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A 223 shooting bullets designed for big game will easily kill any deer on the planet. All rounds have range limitations and the 223 is probably best at 100-150, but could be used farther under ideal conditions.

Stay away from FMJ and bullets designed for varmit hunting. With a 1:9 twist I'd shoot something 60 gr or heavier with a conventional bullet. One of the Barnes TTSX bullets would probably be ideal, but I'd use 50-55 gr bullets with copper bullets. It will be fine.
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Old January 7, 2014, 11:38 AM   #11
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I havnt tried this in my .223 yet but the Winchester supreme silver ballistic tips are a nasty, explosive round. Some people complain about the meat damage from guns such as 30-06 and .300 win mag but with a .223 that might be what you need.
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Old January 7, 2014, 11:42 AM   #12
2damnold4this
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Federal Fusion 62 grain should work just fine for the deer you will be hunting.
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Old January 10, 2014, 05:04 AM   #13
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"Federal Fusion 62 grain should work just fine for the deer you will be hunting. "

Thanks 2damnold! Nice to know of someone reading and answering the question!

Have a great weekend!
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Old January 10, 2014, 05:46 AM   #14
ligonierbill
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Always a controversy, and I used to be on the "No" side. Lots of real world experience coming in says a good 60-65 grain bullet will do the job if you keep the range reasonable. I load 65 Sierra Gamekings. Many favor 60 Nosler Partitions. I don't know what Federal is loading, but if it is a premium bullet, you should be good to go.
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Old January 10, 2014, 04:44 PM   #15
DennisCA
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Ok - I'll jump in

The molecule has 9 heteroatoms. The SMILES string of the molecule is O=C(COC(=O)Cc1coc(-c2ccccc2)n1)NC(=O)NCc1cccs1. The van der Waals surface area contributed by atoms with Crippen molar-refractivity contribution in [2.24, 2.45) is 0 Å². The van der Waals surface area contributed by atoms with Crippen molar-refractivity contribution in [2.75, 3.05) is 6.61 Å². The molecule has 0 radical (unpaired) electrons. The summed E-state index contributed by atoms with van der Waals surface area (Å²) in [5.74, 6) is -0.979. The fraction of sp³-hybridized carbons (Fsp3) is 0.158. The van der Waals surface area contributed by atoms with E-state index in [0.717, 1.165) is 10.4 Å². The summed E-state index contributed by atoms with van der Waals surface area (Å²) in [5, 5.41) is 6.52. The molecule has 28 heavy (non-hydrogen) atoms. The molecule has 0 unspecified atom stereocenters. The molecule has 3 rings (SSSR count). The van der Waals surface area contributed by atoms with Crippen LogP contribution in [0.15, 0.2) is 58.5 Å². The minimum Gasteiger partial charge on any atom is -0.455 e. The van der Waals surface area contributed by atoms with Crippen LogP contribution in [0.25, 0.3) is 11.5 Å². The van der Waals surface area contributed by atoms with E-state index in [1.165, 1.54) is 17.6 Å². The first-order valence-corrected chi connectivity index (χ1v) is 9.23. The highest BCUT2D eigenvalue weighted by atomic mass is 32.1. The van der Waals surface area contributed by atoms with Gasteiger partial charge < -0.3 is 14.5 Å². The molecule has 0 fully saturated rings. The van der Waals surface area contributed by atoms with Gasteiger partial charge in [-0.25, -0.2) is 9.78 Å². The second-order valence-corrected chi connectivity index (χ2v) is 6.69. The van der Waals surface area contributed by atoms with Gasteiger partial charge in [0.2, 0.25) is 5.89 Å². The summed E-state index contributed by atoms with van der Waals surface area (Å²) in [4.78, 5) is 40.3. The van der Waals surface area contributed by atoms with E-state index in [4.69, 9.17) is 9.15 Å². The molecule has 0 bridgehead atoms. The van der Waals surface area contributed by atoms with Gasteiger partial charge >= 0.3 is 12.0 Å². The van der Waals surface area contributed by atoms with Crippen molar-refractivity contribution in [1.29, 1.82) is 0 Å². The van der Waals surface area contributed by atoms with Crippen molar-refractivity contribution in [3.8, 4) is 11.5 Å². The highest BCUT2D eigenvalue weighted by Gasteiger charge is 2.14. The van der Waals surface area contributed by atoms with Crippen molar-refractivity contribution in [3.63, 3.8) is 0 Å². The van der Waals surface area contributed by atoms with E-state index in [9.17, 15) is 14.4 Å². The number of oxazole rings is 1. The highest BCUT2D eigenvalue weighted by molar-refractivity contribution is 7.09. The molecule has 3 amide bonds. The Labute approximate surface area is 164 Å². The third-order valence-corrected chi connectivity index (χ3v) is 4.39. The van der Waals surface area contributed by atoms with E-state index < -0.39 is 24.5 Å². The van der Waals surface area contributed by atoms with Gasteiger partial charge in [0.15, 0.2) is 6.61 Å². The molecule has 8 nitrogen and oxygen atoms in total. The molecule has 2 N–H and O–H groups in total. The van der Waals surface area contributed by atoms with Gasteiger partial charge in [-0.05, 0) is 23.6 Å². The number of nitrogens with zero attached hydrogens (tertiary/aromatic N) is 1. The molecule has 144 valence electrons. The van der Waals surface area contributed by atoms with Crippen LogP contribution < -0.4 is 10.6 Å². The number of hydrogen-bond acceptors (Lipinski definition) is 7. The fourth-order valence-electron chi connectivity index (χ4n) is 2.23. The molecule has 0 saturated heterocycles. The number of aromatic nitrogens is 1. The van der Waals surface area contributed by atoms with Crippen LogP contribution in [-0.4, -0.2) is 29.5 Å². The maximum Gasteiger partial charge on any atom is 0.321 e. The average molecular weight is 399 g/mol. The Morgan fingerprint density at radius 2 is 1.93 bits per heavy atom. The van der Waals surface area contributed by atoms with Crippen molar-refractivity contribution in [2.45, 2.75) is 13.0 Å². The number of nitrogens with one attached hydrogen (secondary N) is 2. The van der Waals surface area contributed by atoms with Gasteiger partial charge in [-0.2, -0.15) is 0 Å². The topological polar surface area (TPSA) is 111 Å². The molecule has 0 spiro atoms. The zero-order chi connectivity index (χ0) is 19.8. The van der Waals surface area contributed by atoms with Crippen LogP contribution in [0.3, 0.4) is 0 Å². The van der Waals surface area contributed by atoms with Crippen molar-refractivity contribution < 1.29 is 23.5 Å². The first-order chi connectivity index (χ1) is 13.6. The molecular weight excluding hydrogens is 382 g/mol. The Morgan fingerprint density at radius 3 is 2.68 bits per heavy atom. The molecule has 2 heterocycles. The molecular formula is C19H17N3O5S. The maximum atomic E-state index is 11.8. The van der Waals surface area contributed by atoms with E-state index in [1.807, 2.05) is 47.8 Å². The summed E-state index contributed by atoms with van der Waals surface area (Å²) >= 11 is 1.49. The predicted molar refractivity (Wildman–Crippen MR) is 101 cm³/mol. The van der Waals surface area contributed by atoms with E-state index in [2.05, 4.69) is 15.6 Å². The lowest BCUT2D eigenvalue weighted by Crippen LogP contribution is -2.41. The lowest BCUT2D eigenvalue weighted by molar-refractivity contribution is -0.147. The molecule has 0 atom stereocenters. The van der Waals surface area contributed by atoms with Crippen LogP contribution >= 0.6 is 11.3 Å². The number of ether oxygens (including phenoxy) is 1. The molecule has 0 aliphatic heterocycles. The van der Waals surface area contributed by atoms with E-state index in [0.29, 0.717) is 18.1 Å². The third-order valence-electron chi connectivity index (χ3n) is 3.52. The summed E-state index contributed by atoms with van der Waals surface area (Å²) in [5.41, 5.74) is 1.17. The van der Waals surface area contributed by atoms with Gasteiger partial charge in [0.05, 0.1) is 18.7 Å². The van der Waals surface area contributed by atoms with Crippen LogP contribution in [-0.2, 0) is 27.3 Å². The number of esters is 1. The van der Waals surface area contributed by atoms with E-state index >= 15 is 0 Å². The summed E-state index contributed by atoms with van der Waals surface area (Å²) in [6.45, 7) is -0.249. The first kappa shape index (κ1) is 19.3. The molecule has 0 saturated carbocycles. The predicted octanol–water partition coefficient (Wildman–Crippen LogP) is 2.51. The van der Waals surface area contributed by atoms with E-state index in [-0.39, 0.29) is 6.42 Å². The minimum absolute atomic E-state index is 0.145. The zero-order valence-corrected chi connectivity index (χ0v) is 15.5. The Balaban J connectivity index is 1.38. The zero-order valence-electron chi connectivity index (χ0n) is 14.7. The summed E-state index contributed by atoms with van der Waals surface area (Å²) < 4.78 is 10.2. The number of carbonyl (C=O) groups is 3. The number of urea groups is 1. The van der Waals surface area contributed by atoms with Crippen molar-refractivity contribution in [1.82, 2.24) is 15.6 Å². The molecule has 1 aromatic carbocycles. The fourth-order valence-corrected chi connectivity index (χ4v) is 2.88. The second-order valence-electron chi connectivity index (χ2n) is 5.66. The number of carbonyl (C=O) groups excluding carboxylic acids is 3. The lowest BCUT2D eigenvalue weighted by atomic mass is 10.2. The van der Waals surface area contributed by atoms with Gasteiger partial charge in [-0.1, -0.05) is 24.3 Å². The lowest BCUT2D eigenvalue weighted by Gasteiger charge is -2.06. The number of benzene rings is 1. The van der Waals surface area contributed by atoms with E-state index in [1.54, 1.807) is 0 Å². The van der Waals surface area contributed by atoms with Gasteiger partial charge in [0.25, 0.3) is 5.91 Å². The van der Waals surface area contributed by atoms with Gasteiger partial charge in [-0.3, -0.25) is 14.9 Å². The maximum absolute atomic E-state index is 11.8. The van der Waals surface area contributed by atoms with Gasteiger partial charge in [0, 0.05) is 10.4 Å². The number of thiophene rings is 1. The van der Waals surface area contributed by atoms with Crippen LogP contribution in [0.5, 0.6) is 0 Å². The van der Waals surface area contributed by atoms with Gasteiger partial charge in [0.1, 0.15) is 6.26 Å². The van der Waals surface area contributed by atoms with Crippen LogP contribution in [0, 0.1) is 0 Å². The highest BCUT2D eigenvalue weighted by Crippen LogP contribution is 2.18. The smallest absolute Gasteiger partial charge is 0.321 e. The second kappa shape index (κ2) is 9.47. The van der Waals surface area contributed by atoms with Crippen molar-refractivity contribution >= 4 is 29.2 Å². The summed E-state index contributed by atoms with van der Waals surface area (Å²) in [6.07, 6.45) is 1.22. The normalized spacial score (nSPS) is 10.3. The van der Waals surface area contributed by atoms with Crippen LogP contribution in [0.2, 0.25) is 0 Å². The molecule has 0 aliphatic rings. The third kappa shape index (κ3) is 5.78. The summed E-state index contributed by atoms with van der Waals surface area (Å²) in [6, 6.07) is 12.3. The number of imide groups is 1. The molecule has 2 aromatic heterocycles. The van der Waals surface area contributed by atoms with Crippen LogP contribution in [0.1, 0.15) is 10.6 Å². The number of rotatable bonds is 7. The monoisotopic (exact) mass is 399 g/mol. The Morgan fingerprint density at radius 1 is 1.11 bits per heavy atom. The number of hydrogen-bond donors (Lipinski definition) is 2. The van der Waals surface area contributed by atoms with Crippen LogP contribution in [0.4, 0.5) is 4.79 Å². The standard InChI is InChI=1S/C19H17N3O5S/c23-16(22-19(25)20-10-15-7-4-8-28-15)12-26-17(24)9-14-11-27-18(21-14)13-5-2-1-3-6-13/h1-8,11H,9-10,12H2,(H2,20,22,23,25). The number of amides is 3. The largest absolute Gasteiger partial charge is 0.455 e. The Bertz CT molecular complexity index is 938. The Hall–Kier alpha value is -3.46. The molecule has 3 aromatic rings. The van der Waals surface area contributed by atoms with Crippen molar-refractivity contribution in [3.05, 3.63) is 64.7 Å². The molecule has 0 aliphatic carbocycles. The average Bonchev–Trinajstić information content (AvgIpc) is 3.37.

Personnely I wouldn't use a .223 on deer but I know a lot people who do and it works just fine. I agree with jmr40; keep your shots to 150 yards and choose your shots carefully!
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Old January 10, 2014, 07:59 PM   #16
Sure Shot Mc Gee
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For those little European deer you mentioned. You could get by with a 22 LR_
Curious. A little off topic. But what is the average cost of a hunting license over there {if you don't mind me asking} and are there any unusual rules you have to abide by?
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Old January 12, 2014, 03:56 PM   #17
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"For those little European deer you mentioned. You could get by with a 22 LR"

Ah , but not stay within the Law...

A little off topic. But what is the average cost of a hunting license over there {if you don't mind me asking} and are there any unusual rules you have to abide by?

In the UK there are no hunting licenses. What you do need to do however is convince your local police that you are suitable to own a firearm and have good reason (Member of a target club, land over which you have permission to hunt deer etc) to own a rifle.

What you may use (the law specifies spec bullet weight and / or MV & ME but this is the nub of it):

In Scotland for Roe:
.22 CF and up
Red, Sika & Fallow: .243W and up

In England & Wales
Chinese Water Deer and Muntjac
.22 CF and up

Fallow, Red, Sika & Roe
.243W and up

Note Depending on which side of the border your Roe is standing you must use minimal different things to shoot it...

Now, to get the right to shoot deer.

Basically, deer in the UK belong to on-one. What you own is the right to "take" deer (Either kill or capture). This is all in private ownership. (Even in the case of state owned land, the right to take deer is leased out as if both parties were private).


If you want the full detail, google is your friend, my friend

(This is a very lengthy and archaic, disorganised subject).

ATB,

Scrummy
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Old January 12, 2014, 09:09 PM   #18
stolivar
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I used to be a nay sayer

But I have found it does a good job. I have shot 7 deer with winchester 64 grain.

All 7 hit the ground DRT. Two of them was nice size bucks.


steve
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Old January 13, 2014, 03:07 AM   #19
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Thanks Stolivar,

I would like to try the Winchester but our distributor is a real pain and using Winchester ammo makes your rifle difficult to feed.